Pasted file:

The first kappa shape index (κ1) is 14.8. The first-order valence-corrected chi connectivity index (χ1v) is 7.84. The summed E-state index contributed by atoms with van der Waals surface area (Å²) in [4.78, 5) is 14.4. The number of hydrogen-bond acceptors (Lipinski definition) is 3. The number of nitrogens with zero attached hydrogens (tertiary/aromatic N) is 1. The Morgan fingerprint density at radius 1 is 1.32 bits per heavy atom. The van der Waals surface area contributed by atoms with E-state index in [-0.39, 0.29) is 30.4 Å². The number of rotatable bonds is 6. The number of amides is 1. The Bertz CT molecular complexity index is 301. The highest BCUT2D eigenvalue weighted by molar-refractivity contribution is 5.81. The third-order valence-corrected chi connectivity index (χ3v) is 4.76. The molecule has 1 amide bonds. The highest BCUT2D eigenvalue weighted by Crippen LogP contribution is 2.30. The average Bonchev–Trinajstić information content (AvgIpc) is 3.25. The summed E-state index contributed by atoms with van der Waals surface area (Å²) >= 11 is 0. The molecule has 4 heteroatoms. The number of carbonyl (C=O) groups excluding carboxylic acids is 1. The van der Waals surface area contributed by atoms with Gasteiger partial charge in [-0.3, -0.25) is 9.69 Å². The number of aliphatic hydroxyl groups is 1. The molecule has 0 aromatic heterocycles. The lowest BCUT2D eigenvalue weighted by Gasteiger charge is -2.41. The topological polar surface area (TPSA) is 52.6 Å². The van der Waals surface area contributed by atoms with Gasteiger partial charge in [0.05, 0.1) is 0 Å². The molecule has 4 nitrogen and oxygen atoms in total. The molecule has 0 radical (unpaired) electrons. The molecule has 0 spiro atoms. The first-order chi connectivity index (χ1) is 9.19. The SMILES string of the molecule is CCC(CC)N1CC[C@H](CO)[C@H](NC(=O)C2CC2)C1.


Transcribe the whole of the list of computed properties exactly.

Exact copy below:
The first kappa shape index (κ1) is 14.8. The first-order valence-corrected chi connectivity index (χ1v) is 7.84. The summed E-state index contributed by atoms with van der Waals surface area (Å²) in [4.78, 5) is 14.4. The number of hydrogen-bond acceptors (Lipinski definition) is 3. The number of nitrogens with zero attached hydrogens (tertiary/aromatic N) is 1. The Morgan fingerprint density at radius 1 is 1.32 bits per heavy atom. The van der Waals surface area contributed by atoms with E-state index in [-0.39, 0.29) is 30.4 Å². The number of rotatable bonds is 6. The number of amides is 1. The Bertz CT molecular complexity index is 301. The highest BCUT2D eigenvalue weighted by molar-refractivity contribution is 5.81. The third-order valence-corrected chi connectivity index (χ3v) is 4.76. The molecule has 1 amide bonds. The highest BCUT2D eigenvalue weighted by Crippen LogP contribution is 2.30. The average Bonchev–Trinajstić information content (AvgIpc) is 3.25. The summed E-state index contributed by atoms with van der Waals surface area (Å²) >= 11 is 0. The molecule has 4 heteroatoms. The number of carbonyl (C=O) groups excluding carboxylic acids is 1. The van der Waals surface area contributed by atoms with Gasteiger partial charge in [-0.3, -0.25) is 9.69 Å². The number of aliphatic hydroxyl groups is 1. The molecule has 0 aromatic heterocycles. The lowest BCUT2D eigenvalue weighted by Gasteiger charge is -2.41. The topological polar surface area (TPSA) is 52.6 Å². The van der Waals surface area contributed by atoms with Gasteiger partial charge in [0.05, 0.1) is 0 Å². The molecule has 4 nitrogen and oxygen atoms in total. The molecule has 0 radical (unpaired) electrons. The molecule has 0 spiro atoms. The first-order chi connectivity index (χ1) is 9.19. The SMILES string of the molecule is CCC(CC)N1CC[C@H](CO)[C@H](NC(=O)C2CC2)C1.